In my eyes this is still a great definition. And this week something important happened that is very relevant for Scholarly Markdown. A small group of people deeply involved in Markdown announced Standard Markdown:
We propose a standard, unambiguous syntax specification for Markdown, along with a suite of comprehensive tests to validate Markdown implementations against this specification. We believe this is necessary, even essential, for the future of Markdown.
Markdown is in widespread use, but a lack of standard syntax and set of comprehensive tests has hindered the adoption for more complex use cases, the development of cross-platform tools, and the use of markdown as a document interchange format. I am therefore 100% behind this initiative. In particular since this is not just an initiative by large commercial organizations heavily using Markdown such as Stack Exchange, Github or Reddit, but that the entire spec and both reference implementations have been written by John MacFarlane, the author of Pandoc, the universal document converter. Not only does Pandoc already support many of the features required by Scholarly Markdown (e.g. math and citations), but John is the Chair of the Department of Philosophy at UC Berkeley.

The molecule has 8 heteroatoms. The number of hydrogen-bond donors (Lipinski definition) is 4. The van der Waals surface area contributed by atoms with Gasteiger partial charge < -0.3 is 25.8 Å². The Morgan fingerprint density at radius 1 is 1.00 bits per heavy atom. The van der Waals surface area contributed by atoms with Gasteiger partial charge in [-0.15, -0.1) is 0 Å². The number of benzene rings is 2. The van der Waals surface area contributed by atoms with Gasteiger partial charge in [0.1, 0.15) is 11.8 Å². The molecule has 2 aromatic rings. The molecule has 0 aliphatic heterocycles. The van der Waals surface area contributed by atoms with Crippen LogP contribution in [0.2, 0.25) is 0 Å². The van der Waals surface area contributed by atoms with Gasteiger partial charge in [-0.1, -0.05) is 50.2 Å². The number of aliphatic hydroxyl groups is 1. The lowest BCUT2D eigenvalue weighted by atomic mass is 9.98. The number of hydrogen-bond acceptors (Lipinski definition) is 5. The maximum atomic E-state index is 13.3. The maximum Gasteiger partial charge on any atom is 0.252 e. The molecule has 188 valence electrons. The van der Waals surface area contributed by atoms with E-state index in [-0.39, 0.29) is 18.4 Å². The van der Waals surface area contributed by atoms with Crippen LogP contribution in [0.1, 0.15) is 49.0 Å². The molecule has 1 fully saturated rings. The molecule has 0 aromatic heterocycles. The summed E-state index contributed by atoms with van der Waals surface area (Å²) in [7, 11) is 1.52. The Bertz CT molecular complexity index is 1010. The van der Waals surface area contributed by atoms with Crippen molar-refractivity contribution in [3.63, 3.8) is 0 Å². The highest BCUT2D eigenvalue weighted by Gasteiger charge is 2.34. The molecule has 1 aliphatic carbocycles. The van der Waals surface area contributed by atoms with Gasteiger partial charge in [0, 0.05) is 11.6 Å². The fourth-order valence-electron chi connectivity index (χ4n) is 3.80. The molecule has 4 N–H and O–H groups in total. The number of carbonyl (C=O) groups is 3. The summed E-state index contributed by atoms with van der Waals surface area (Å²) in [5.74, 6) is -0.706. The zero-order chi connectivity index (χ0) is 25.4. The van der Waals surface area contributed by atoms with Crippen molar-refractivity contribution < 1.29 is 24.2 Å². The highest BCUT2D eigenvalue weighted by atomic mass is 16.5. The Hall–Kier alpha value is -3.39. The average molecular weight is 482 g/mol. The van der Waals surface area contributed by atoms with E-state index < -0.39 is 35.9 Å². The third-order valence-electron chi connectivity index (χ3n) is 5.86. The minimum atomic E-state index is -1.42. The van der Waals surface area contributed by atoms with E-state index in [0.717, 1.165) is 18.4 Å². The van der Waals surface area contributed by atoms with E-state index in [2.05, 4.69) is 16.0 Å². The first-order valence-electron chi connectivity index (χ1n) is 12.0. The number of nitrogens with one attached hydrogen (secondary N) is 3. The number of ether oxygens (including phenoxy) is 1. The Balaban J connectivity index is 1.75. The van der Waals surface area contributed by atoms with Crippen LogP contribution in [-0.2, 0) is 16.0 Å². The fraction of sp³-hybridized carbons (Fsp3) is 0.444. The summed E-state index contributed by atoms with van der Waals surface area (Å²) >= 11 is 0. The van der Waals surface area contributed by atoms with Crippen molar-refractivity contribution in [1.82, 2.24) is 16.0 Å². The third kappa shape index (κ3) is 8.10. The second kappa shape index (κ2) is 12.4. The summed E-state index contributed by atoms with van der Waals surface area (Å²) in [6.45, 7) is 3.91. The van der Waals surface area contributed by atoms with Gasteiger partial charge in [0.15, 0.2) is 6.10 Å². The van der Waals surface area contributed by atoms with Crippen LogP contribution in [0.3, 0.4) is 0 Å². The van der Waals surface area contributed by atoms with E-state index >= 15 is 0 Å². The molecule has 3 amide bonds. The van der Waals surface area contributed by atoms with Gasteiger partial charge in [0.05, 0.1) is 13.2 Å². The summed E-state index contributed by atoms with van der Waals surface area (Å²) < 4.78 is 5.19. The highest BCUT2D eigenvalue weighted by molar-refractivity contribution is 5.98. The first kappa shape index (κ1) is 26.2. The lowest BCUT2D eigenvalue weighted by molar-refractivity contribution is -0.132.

Markdown was developed in 2004 by John Gruber, and he holds the rights to the name Markdown. He didn’t want this initiative to use the name Standard Markdown, so the implementation was renamed to CommonMark.
The consequences of all this for Scholarly Markdown?
Introducing the Scholarly Markdown Bundle
Using Markdown to author scholarly documents is an attractive alternative to the standard authoring tools Microsoft Word and LaTeX. The feeling shared by many is that Scholarly Markdown is 80% there, and that more effort is needed for the remaining 20%...
The Grammar of Scholarly Communication
Authoring of scholarly articles is a recurring theme in this blog since it started in 2008. Authoring is still in desperate need for improvement, and nobody has convincingly figured out how to solve this problem. Authoring involves several steps,...
Citations in Scholarly Markdown
In the comments on Monday’s blog post about the Markdown for Science workshop, Carl Boettiger had some good arguments against the proposal for how to do citations that we came up with during the workshop. As this is a complex topic,...